Rachel Williams, Legislative Intern

In the State of the Union speech last month, President Obama reaffirmed his priorities and his interest on passing trade agreements with Asia and the European Union. These agreements, he claimed, would “protect our workers, protect our environment and open new markets to new goods stamped ‘Made in the USA.'” Announcing his intentions, the President is now looking to Congress to help pass three main pieces of legislation, including:

  • Trade Promotion Authority (TPA) – the authority of the President to negotiate trade agreements from Congressional approval. It is a technique which has been used to block opportunities for dissenting members of Congress to amend or filibuster an agreement.
  • The Trans-Pacific Partnership Act (TPP) – A trade agreement between 11 different countries in the Pacific Ocean Region. Congress and the public have not seen the trade agreement itself, making it difficult to know the final compromises and agreements.
  • The Trans-Atlantic Trade and Investment Partnership (TTIP) – A trade agreement with European Union members.

Trade may at times seem insignificant, but it affects many aspects of our daily lives: from jobs, wages, and benefits, to international relations and global poverty. In light of the globalizing economy and reality of these new agreements, we must ask ourselves as people of faith, “will these policies help all of God’s people thrive?”

The Evangelical Lutheran Church of America supports policies which help promote holistic economic growth, recognizing the value of raising families out of poverty and fostering a “sufficient, sustainable livelihood for all” (see the ELCA Statement on Economic Life). We believe that everyone should be able to support themselves and prosper within an economy.

Proponents of TPA support the trade agreements because it shows a united government during trade negotiations, creating stronger leverage in the trade talks. However, there is concerned about haste in passing these agreements. Some have indicated that there won’t be enough time to read the agreement, debate it, or know what agreements will actually be upheld in the final version. Opponents worry that, if written carelessly, agreements may continue to weaken standards that harm workers (both domestically and internationally), enable policies which harm the environment, and prey on marginalized communities for their resources. With that being said, strong trade policy can be a chance to create regulations that benefit both businesses and consumers.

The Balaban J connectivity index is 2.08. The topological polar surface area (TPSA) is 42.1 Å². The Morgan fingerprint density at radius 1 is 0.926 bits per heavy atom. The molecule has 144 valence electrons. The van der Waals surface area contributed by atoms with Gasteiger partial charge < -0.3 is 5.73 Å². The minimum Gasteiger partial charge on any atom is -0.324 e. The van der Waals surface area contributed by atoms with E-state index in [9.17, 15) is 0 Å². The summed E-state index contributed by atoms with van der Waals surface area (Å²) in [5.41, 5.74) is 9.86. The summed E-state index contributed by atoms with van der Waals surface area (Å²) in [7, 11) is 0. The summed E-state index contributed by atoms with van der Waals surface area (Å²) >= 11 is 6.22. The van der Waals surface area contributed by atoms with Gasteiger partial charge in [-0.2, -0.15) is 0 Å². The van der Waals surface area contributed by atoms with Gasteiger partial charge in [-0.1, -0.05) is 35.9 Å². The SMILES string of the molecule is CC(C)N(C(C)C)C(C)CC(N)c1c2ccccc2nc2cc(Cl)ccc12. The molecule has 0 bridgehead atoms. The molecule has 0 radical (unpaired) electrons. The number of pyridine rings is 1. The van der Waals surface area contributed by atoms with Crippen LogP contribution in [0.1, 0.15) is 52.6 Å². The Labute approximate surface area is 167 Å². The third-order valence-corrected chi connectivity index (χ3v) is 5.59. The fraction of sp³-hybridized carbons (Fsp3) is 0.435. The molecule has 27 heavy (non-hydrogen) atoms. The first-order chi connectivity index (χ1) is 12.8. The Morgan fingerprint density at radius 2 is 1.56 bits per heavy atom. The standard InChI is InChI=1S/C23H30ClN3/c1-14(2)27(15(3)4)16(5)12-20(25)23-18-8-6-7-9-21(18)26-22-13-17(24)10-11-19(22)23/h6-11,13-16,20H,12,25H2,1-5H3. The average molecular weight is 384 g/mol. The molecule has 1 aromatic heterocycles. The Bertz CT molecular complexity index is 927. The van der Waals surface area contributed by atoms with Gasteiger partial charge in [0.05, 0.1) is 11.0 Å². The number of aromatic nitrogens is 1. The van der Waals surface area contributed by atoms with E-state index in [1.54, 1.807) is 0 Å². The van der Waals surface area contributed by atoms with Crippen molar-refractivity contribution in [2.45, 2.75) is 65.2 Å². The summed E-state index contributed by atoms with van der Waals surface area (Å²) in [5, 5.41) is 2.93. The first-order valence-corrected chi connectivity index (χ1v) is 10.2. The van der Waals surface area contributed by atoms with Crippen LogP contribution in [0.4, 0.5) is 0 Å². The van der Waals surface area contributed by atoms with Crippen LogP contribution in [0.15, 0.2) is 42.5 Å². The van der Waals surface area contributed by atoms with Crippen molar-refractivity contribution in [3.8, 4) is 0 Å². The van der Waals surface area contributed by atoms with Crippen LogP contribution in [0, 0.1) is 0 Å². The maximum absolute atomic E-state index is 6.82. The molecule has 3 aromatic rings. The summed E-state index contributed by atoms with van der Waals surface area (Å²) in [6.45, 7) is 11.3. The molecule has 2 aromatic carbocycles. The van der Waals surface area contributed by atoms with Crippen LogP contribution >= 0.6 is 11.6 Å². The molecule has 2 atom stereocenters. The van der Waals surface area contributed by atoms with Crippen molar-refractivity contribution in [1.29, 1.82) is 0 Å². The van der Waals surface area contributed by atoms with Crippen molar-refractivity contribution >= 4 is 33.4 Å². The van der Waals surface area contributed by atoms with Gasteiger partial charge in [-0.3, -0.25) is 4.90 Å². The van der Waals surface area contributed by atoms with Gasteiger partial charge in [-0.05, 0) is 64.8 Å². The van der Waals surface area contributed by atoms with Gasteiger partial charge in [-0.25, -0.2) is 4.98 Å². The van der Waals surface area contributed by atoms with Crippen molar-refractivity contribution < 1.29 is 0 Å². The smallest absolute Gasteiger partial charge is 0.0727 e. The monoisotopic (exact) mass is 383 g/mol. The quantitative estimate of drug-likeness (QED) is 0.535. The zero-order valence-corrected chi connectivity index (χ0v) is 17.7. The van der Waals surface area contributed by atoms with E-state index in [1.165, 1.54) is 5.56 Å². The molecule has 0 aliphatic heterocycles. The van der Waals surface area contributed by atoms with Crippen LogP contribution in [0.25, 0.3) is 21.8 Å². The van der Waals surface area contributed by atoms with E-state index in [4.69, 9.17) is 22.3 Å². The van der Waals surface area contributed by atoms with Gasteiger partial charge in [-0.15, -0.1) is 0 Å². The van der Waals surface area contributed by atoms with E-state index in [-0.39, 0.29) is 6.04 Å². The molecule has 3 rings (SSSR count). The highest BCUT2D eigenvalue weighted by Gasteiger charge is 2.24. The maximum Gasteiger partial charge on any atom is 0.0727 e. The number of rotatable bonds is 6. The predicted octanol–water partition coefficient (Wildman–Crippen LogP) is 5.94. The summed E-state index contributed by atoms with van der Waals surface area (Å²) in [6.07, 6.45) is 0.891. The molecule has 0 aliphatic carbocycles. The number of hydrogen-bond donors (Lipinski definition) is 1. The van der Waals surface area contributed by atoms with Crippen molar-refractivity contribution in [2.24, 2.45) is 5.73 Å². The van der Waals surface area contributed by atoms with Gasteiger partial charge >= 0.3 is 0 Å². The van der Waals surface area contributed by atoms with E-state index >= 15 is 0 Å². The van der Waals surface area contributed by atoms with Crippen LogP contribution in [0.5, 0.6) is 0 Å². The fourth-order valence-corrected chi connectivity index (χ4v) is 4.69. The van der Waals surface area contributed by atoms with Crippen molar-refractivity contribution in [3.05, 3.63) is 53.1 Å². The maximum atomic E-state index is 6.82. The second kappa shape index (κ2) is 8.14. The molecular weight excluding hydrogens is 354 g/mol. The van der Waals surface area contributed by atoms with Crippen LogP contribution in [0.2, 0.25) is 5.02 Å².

The Church has acknowledged that what is in our interest must be placed in the context of what is good for the neighbor.When making decisions in the economic realm how our actions affect our neighbors must also be taken into consideration.Sudden shifts in globalized capital and financial markets can dramatically affect the economic well-being of millions of people, for good or for ill (ELCA statement on Economic Life).

Some Members of Congress have also explained how TPP and TTIP could be a chance to set high-standard trade rules for the international community. These trade agreements could create regulations that benefit both American businesses and consumers. Although TPP and TTIP can be a chance to create regulations that benefit both American businesses and consumers, terms of trade often work to the disadvantage of developing countries. Furthermore, benefits of trade agreements hinge on whether or not the countries signatory to them honor them as well whether there are ways to enforce the trade agreements.

Trade agreements are important reflections of our values as a country and can have a positive or detrimental effect on the daily lives of billions of people. With TPP agreements to finish in March, we will continue to support policies that are inclusive and protect marginalized populations. Trade agreements should give everyone a chance to thrive and create a livelihood can be an agreement we all can stand behind. In the Gospel of Luke, Jesus brings good news to the poor and releases the captive. God executed justice for the oppressed. As followers of Christ, we must ensure that the actions of our government do not cause dire consequences to those with less power.